hits.
Right fielder Joey Holland
reached safely on a base hit back
up the middle. After Pizzanello
got to first on an error by
Robinette, Steve Barnett followed
with a base hit into right field,
driving in Holland.
Gilliken then lined a base hit in-
to left field to score Pizzanello.
Andy Hesington got a base hit in-
to center field and designated hit-
ter John Abbate doubled to make
the score 8-5.
Spring was then replaced by
senior Kirk Parsons, who popped
up Matt Eshelman and loe
DiGiacomo to end the threat and
the game.
Robinette. the 5-8 senior from
Prince George, Va was the
Pirates' main force on offense, as
he went four tor-five
The defending PC south
champs out hit the Blue Marlins
13-10 to end a three-game losing
streak.
I he Pirates are now 15-9 and
travel to James Madison I imersi-
tv for a conference match at 5:00
p.m. fhursday afternoon.
Piteher Winfred Johnson
Lady Bucs Capture
Two More Victories
CHAPEI HIl L - The I ad
Pirate softball team might not
have won as decisively as before,
but they still were able to pull off
two victories over UNC-Chapel
Hill Tuesday.
ECU won both games, 1-0,
moving its record to 11-4 overall.
The Tar Heels fell to a 7-9 mark
In the first game. Pirate
Jeanette Roth held the Tar Heels
scoreless, giving away to Fran
Hooks in the sixth inning. Roth,
now 4, then came back to shut
out the Heels once again in the se-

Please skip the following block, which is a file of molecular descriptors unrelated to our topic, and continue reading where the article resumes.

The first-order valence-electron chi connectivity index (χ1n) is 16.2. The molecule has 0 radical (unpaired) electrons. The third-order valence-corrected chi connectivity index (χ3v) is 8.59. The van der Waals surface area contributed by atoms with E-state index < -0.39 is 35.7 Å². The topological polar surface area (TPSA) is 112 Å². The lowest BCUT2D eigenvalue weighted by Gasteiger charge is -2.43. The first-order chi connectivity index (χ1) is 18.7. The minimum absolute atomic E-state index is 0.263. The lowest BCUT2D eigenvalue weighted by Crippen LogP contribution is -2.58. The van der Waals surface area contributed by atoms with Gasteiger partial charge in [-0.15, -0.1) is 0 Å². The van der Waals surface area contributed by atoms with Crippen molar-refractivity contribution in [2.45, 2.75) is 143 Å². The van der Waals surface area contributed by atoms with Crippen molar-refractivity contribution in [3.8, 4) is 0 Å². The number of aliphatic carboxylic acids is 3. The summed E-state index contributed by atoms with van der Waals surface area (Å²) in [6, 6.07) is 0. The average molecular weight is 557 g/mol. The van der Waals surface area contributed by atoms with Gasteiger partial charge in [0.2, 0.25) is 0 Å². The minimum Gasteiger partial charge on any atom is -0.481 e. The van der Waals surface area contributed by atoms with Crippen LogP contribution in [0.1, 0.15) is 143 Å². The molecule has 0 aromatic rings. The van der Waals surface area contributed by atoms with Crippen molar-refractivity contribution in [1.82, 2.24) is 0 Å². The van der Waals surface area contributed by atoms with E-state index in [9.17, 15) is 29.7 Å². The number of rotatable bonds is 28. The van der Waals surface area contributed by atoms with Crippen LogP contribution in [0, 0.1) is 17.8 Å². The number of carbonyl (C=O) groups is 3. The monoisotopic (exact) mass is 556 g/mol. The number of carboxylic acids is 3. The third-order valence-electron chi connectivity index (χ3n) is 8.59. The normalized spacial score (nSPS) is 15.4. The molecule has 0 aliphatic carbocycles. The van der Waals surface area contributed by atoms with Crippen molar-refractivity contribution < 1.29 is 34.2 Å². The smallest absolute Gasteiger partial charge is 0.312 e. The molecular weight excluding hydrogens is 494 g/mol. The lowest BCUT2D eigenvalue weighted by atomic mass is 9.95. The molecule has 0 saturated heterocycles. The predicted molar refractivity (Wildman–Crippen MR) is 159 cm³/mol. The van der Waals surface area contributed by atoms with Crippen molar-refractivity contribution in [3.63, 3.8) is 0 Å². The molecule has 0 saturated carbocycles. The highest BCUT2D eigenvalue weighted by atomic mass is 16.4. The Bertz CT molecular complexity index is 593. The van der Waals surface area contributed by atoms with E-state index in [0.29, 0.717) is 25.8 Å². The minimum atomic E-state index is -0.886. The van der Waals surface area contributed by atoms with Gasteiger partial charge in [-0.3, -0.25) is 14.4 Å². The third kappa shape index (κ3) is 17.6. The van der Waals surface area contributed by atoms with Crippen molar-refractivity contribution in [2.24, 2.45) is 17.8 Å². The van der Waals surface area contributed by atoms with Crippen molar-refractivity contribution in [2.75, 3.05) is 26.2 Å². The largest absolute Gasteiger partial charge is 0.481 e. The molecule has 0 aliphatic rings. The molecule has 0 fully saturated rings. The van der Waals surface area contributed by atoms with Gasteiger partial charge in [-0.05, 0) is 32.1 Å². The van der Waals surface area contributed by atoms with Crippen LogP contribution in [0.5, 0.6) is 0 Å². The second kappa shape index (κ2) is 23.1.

cond contest.
The Pirates got their only run in
the fifth inning of the first game.
Power hitter Cynthia Shepard
singled and moved up on an out.
Jo I anda Clayton then singled her
to third.
Sandra Kee knocked a line dm e
that was caught at shortstop. A
throw was then made to first in an
effort to double up Clayton, and
Shepard tagged up and sprinted
home to score the Pirates' winn-
ing run.
In the second game, the game
remained scoreless until the
seventh inning when Yvonne
Williams reached on an error.
That's when Shepard came
through, hitting a triple to bring
W llliams in.
Shepard had two hits m the se-
cond game and was the onlv hitter
to have more than one hit in both
games bv either team.
Head Coach Sue Manahan was
not loo pleased about the teams'
overall play, but was happv to get
the two wins, "l think when
games are close, it's nice to come
out on top Manahan said.
'There was no intensity on either
team's part. We were lucky that
they were no more intense than we
were I don't know if we were
tired or looking ahead (to Florida
State). It's difficult to be upset
when you win
Manahan complimented Roth
on her exceptional performance.
"1 think Jeanette kept us in both
games she said. "She kept them
off balance in both games
ECU hosts two-time defending